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Idaho education leaders discuss next steps to replace Common Core

Gov. Brad Little signed House Bill 716 into law Wednesday, replacing Idaho's English language arts, mathematics and science standards with new ones.

BOISE, Idaho — Idaho Superintendent of Public Instruction Sherri Ybarra and Gem State lawmakers held a news conference Thursday on the east steps of the statehouse to discuss the next steps to replace Common Core. 

On Wednesday, Gov. Brad Little signed House Bill 716 into law. The Idaho House overwhelmingly passed the bill with a 67-3 vote March 7.

The legislation replaces Idaho's English Language Arts, Mathematics and Science standards with new content standards for the state’s 310,000 K-12 students.

House Concurrent Resolution HCR39 -- a companion resolution to eliminate the old content standards -- was adopted by both the House and Senate and is scheduled to take effect July 1. HB 716 also becomes law July 1.

“I want to thank all the educators who supported this work. Their input and support in rewriting our standards was essential,” Ybarra said in a news release Thursday. “I also want to thank all the legislators who held numerous public hearings on the content and certification standards and who spent countless hours working on the review committees. We all share a commitment to make sure Idaho students get the best education possible.”

Representative Lance Clow (R-Twin Falls), the chairman of the House Education Committee, said the changes, known as “Idaho Content Standards,” would not make a huge difference from current standards, but the new ones will upgrade the old.

“Common Core really raised the bar and the question is 'did we raise the bar too fast, too high?,'” Clow said. “These standards on English language arts and math, they've been around for twelve years so they are not brand-new standards that are being rejected.”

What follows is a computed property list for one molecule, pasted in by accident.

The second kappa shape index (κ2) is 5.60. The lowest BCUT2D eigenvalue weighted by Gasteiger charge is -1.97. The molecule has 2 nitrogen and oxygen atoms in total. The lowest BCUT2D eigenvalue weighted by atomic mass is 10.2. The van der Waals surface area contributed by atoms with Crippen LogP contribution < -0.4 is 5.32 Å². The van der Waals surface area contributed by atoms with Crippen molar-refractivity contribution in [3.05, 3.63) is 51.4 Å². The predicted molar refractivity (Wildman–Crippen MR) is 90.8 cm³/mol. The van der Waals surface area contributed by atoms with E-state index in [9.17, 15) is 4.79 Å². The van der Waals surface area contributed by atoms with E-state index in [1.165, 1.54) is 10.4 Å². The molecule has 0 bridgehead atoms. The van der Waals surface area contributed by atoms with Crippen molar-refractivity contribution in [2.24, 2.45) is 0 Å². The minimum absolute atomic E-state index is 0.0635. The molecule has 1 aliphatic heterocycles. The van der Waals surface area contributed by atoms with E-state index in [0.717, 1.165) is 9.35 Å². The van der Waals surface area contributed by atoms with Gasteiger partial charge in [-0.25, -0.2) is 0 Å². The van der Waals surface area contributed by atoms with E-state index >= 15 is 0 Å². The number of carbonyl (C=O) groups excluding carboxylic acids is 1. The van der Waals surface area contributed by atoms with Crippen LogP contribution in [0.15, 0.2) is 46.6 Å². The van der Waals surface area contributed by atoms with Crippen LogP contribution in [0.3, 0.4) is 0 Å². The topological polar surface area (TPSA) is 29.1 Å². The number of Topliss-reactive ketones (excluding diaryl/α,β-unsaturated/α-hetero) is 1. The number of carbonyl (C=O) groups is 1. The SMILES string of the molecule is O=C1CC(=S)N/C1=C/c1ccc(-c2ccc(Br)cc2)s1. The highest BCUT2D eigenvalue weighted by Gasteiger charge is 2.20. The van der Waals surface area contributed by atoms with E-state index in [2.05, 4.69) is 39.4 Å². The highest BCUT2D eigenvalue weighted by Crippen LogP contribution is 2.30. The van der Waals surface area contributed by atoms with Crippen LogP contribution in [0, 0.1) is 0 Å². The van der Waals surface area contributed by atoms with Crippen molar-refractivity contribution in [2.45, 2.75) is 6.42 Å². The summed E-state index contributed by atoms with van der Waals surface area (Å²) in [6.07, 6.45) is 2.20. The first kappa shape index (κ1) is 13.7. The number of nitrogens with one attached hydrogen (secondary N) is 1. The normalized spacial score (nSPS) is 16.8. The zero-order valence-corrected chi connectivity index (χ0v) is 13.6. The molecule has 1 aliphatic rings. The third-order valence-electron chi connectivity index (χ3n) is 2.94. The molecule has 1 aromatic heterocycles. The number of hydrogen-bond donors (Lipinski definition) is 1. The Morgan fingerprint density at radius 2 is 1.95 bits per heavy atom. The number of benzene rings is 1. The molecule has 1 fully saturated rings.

RELATED: Idaho bill to replace content standards in public schools moves to the Senate

Part of the new mathematical standards includes reducing the number of standards, using less complex verbiage and making certain standards requiring problem-solving, age-appropriate.

 "There were several things that were problematic particularly with the math and I think they were too confusing so we simplified them," Senator Steven Thayn (R-Emmett) said. 

On Thursday, Clow said updating and simplifying the standards is "really important work," and added Idaho lawmakers found the change critical enough to "move it forward through the lawmaking process." 

The legislation also covers new certification standards for personnel of professional schools, according to the Idaho State Department of Education.

According to Clow, several education groups -- including the Idaho Education Association, The Idaho School Boards Association and the Idaho Association of Superintendents -- supported the passage of both bills.

During the news conference at the statehouse, Ybarra said the Idaho State Department of Education is creating "crosswalk" documents to detail how the legislation changes the state's new standards. Ybarra said the information will be used by teachers to use the updated standards in lessons in the fall.

Thursday's full news conference on KTVB's YouTube channel is included below: 

Common Core math and ELA standards were first adopted in 2011 and modified in 2015. Ybarra's department oversaw the development of the new standards. 

According to Rep. Sally Toone (D-Gooding), who worked on the science standards, the new curriculum would do away with using the phrase climate change.

"It is now climate variability," Toone said. "You know teachers worked on it, and they were worried about teaching climate, you just cant not, look what's happening in the world, how are you going to take real-life experiences and teach that to the kids?"  

According to Ybarra, the price tag is still to be determined, but funding to implement the new curriculum will range from 9 million to 55 million over a three-year period. 

“The signing of House Bill 716 puts Idaho students on an even better path toward increased achievement as we move forward,” Ybarra said. “Our teachers and students will be well served by these new standards.”

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